Homa Alemzadeh, Ravishankar. Iyer, Zbigniew Kalbarczyk, Nancy Leveson, Jai Raman
An acquaintance expressed enthusiasm for their forthcoming robotic surgical
procedure. The well-respected Southern California National Cancer Institute
at the City of Hope—a hospital and medical- industrial complex—effused
the benefits of the "world's best robotic surgeon."
Being cautious about a hard-sell, I sent a link to this report with a few
choice questions to inquire about before signing the consent form. Wonder
what this analysis would show for the past 4+ years of MAUDE data? Similar
trend, better, or worse?
>From the summary page:
Methods: Weanalyzed the adverse events data related to robotic systems and
instruments used in minimally invasive surgery, reported to the U.S. Food
and Drug Administration (FDA) MAUDE database from January 2000 to December
2013. We determined the number of events reported per procedure and per
surgical specialty, the most common types of device malfunctions and their
impact on patients, and the causes for catastrophic events such as major
complications, patient injuries, and deaths.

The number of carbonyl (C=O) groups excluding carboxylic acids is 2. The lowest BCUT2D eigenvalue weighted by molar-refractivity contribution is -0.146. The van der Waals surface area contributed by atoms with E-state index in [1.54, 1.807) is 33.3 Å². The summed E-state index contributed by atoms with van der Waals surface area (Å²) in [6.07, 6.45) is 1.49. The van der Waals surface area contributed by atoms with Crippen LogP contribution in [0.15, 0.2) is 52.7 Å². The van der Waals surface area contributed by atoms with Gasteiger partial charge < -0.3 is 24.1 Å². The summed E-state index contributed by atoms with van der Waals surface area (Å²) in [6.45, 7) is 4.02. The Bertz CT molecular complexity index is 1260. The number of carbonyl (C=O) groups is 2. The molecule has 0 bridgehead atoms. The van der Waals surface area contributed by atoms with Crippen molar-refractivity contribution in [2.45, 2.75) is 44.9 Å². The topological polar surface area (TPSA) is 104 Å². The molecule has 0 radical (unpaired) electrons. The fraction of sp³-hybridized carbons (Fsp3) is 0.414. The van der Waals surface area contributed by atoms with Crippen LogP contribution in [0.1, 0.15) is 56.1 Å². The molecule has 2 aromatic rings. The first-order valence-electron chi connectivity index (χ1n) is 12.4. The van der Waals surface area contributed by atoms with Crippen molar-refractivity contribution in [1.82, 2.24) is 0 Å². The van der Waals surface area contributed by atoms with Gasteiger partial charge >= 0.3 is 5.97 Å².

Results: During the study period, 144 deaths (1.4% of the 10,624 reports),
1,391 patient injuries (13.1%), and 8,061 device malfunctions (75.9%) were
reported. The numbers of injury and death events per procedure have stayed
relatively constant since 2007 (mean = 83.4, 95% CI, 74.2 [?] 92.7).
Surgical specialties, for which robots are extensively used, such as
gynecology and urology, had lower number of injuries, deaths, and
conversions per procedure than more complex surgeries, such as
cardiothoracic and head and neck (106.3 vs. 232.9, Risk Ratio = 2.2, 95%
CI, 1.9-2.6). Device and instrument malfunctions, such as falling of
burnt/broken pieces of instruments into the patient (14.7%), electrical
arcing of instruments (10.5%), unintended operation of instruments (8.6%),
system errors (5%), and video/imaging problems (2.6%), constituted a major
part of the reports. Device malfunctions impacted patients in terms of
injuries or procedure interruptions. In 1,104 (10.4%) of the events, the
procedure was interrupted to restart the system (3.1%), to convert the
procedure to non-robotic techniques (7.3%), or to reschedule it to a later
Conclusions: Despite widespread adoption of robotic systems for minimally
invasive surgery, a non-negligible number of technical difficulties and
complications are still being experienced during procedures. Adoption of
advanced techniques in design and operation of robotic surgical systems
may reduce these preventable incidents in the future.